Disciple: Just a Closer Walk with Thee
Bishop Sam goes on sabbatical
By Bishop Sam Rodman
Pilgrimage has a long-standing tradition in the spiritual practices of faithful followers of Jesus. The practice cuts across geographic, cultural, ethnic, political and, ultimately, even religious lines. Pilgrimage is one of the central tenets of Islam. A pilgrimage to Jerusalem is part of Jewish piety. Buddhism and Hinduism have pilgrimages as part of their tradition. Then there is the well-known African proverb: “When you pray, move your feet.” The Aboriginal people of Australia practice what we have come to call in English “walkabouts.” And in The Episcopal Church, we have even adopted this language for the discernment process when a diocese calls a bishop.
Pilgrimage is one of the ways we seek to reconnect: with the loving God who made us, with the teaching of Jesus (for those of us who are Christian), with the promises that call to us, and with the movement of the Holy Spirit that shapes and directs our lives and faith journeys. Stevie Wonder had a song in the 1970s entitled “Go and Have a Talk with God.” But for me, when I am feeling out of touch, out of sorts or in need of some redirection, I have always turned to the invitation to “go and have a walk with God.”
[Image: Bishop Sam Rodman and his wife, Debbie, walk the Camino de Santiago. Photo courtesy of Fresco Tours]
ENCONTRANDO MI VOZ (FINDING MY VOICE)
During my three-month sabbatical from late March to late June, this theme of walking with God on pilgrimage was part of what anchored and oriented my time away. It all built toward the two weeks at the end of May when my wife, Debbie, and I walked the Camino de Santiago in Spain. But the walking began long before the actual journey on the traditional French route through Gallacia. To get in shape, we began daily walks here in Raleigh, anywhere from two to five miles each day.
The other focus of my time away was to try and learn Spanish and become more comfortable and proficient leading the liturgy in Spanish. This included a five-week immersion program with Language Plus, a school based in El Paso, Texas. I spent one week online, then two weeks in El Paso, finishing with two more weeks online when I returned home.
Learning Spanish was also part of the Camino journey, not only because it was a great opportunity to practice the language but because it is connected to the longer arc of my time serving as your bishop. I made a promise to myself and to all y’all that this would be a priority for me here, and the gift of a block of time freed from the constraint of my normal schedule became a golden opportunity to go deeper with this intention.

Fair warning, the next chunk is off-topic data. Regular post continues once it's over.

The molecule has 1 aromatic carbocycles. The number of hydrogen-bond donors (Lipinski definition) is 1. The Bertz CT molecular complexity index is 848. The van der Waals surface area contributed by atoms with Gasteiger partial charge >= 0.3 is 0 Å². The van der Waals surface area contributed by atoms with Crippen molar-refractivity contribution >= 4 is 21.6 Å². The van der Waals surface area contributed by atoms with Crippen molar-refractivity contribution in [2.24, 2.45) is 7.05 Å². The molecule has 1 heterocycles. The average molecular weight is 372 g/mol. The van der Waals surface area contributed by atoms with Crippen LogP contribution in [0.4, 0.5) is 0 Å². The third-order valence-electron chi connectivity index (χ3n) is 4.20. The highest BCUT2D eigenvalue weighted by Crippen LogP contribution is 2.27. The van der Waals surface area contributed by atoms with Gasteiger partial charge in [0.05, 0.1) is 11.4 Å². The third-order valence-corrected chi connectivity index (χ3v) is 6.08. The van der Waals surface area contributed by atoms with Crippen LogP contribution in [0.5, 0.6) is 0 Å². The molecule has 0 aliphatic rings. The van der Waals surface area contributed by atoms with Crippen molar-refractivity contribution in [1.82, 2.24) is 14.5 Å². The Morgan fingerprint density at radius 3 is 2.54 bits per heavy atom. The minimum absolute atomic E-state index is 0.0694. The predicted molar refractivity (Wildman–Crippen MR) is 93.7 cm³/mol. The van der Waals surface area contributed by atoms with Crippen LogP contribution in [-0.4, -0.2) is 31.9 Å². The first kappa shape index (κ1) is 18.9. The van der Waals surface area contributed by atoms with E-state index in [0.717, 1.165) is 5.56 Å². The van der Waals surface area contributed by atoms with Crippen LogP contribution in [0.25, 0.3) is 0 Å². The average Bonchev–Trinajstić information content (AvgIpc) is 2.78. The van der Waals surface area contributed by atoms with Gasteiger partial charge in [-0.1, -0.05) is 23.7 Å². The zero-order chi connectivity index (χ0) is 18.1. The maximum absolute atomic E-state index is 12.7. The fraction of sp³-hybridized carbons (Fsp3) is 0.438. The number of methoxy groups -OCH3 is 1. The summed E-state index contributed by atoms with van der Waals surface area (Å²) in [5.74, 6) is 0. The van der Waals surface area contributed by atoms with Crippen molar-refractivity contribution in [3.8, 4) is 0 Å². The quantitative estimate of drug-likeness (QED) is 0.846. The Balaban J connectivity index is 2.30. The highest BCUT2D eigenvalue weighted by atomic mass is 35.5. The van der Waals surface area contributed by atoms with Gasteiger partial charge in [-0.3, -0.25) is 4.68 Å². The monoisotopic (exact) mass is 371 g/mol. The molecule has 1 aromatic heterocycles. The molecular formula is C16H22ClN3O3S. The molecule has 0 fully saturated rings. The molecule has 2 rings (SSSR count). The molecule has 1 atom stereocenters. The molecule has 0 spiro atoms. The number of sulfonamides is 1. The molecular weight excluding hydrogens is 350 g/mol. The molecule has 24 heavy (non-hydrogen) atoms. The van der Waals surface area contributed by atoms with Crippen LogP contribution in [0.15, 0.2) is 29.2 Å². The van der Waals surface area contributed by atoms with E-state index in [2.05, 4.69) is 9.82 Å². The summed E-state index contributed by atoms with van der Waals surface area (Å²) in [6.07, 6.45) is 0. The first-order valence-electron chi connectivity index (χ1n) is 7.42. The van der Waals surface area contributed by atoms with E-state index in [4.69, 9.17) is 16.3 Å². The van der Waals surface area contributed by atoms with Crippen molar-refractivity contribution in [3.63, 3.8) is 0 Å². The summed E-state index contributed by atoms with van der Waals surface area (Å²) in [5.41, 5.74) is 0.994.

It was not without its challenges. While I have studied and had some success with French, Greek and Hebrew, I have always struggled with speaking another language. When I took French in high school, I learned to write, read and translate, but I became tongue-tied whenever I tried to carry on a conversation or dialogue. In class, I let others give the verbal responses to questions as I stayed silent.
For this reason, I chose to work with tutors for one-on-one instruction both online and in person. This meant stepping well outside of my comfort zone, but it also meant that I had no choice but to speak. I could no longer hide behind classmates. And slowly but steadily, I would say day by day, step by step, I began to find my voice, in Spanish.
I was blessed with wonderful, experienced teachers who were patient and persistent, forgiving, but also quick to correct, and who, when I drifted into English, would respond to me in Spanish and help me regain my focus.
One of my favorite discoveries was that sometimes a Spanish word holds two different meanings in English. For example, the word for sentences or exercises, as part of my homework, was oraciones. You may recognize that word, because it is also the word for prayer. The word padre, which means, of course, father, is also used to refer to a priest, as in English. But in Mexican Spanish, padre also means cool, as in “that’s cool!” I enjoyed sharing this double meaning at our Clergy Conference when I returned in June. But perhaps my favorite double-meaning Spanish word (so far), is espero, a verb that is translated as “I hope” and, also, “I wait.” The connection between hoping and waiting strikes me as both biblical and also true to our experience—“we wait in hope….”